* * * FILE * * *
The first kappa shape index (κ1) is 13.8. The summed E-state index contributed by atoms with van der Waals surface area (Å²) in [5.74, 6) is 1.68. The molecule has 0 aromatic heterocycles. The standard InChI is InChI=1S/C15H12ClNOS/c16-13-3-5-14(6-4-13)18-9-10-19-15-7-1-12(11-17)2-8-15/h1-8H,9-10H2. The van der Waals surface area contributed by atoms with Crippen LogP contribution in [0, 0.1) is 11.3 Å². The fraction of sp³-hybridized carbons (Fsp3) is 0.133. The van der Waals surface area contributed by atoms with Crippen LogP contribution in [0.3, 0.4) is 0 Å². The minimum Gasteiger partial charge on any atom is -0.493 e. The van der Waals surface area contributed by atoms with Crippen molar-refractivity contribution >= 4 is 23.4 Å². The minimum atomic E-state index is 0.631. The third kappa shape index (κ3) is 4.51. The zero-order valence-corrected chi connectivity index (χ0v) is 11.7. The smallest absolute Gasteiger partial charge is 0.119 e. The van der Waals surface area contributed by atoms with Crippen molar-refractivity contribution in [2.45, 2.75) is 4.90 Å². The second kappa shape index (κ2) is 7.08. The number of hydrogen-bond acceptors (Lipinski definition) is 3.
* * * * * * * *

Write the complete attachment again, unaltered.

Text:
The first kappa shape index (κ1) is 13.8. The summed E-state index contributed by atoms with van der Waals surface area (Å²) in [5.74, 6) is 1.68. The molecule has 0 aromatic heterocycles. The standard InChI is InChI=1S/C15H12ClNOS/c16-13-3-5-14(6-4-13)18-9-10-19-15-7-1-12(11-17)2-8-15/h1-8H,9-10H2. The van der Waals surface area contributed by atoms with Crippen LogP contribution in [0, 0.1) is 11.3 Å². The fraction of sp³-hybridized carbons (Fsp3) is 0.133. The van der Waals surface area contributed by atoms with Crippen LogP contribution in [0.3, 0.4) is 0 Å². The minimum Gasteiger partial charge on any atom is -0.493 e. The van der Waals surface area contributed by atoms with Crippen molar-refractivity contribution >= 4 is 23.4 Å². The minimum atomic E-state index is 0.631. The third kappa shape index (κ3) is 4.51. The zero-order valence-corrected chi connectivity index (χ0v) is 11.7. The smallest absolute Gasteiger partial charge is 0.119 e. The van der Waals surface area contributed by atoms with Crippen molar-refractivity contribution in [2.45, 2.75) is 4.90 Å². The second kappa shape index (κ2) is 7.08. The number of hydrogen-bond acceptors (Lipinski definition) is 3.